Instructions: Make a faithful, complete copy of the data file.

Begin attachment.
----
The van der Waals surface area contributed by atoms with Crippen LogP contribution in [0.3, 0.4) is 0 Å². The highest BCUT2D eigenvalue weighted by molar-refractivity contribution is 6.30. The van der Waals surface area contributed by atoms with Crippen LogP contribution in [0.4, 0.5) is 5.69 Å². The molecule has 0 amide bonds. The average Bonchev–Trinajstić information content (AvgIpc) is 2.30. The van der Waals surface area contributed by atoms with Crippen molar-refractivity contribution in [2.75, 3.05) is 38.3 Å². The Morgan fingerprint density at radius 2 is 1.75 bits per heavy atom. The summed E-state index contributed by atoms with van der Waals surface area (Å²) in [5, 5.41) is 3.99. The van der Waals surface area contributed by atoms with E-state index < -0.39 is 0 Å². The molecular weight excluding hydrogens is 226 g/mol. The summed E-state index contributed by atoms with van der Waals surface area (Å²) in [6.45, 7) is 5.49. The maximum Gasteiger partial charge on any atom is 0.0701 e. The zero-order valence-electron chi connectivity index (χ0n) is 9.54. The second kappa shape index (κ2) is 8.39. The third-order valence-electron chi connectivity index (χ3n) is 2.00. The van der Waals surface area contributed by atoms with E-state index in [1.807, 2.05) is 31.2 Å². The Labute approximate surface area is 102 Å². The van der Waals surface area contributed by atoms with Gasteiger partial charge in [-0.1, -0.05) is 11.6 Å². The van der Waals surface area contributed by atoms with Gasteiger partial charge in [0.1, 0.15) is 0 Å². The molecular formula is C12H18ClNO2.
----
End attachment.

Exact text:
The van der Waals surface area contributed by atoms with Crippen LogP contribution in [0.3, 0.4) is 0 Å². The highest BCUT2D eigenvalue weighted by molar-refractivity contribution is 6.30. The van der Waals surface area contributed by atoms with Crippen LogP contribution in [0.4, 0.5) is 5.69 Å². The molecule has 0 amide bonds. The average Bonchev–Trinajstić information content (AvgIpc) is 2.30. The van der Waals surface area contributed by atoms with Crippen molar-refractivity contribution in [2.75, 3.05) is 38.3 Å². The Morgan fingerprint density at radius 2 is 1.75 bits per heavy atom. The summed E-state index contributed by atoms with van der Waals surface area (Å²) in [5, 5.41) is 3.99. The van der Waals surface area contributed by atoms with E-state index < -0.39 is 0 Å². The molecular weight excluding hydrogens is 226 g/mol. The summed E-state index contributed by atoms with van der Waals surface area (Å²) in [6.45, 7) is 5.49. The maximum Gasteiger partial charge on any atom is 0.0701 e. The zero-order valence-electron chi connectivity index (χ0n) is 9.54. The second kappa shape index (κ2) is 8.39. The third-order valence-electron chi connectivity index (χ3n) is 2.00. The van der Waals surface area contributed by atoms with E-state index in [1.807, 2.05) is 31.2 Å². The Labute approximate surface area is 102 Å². The van der Waals surface area contributed by atoms with Gasteiger partial charge in [-0.1, -0.05) is 11.6 Å². The van der Waals surface area contributed by atoms with Gasteiger partial charge in [0.1, 0.15) is 0 Å². The molecular formula is C12H18ClNO2.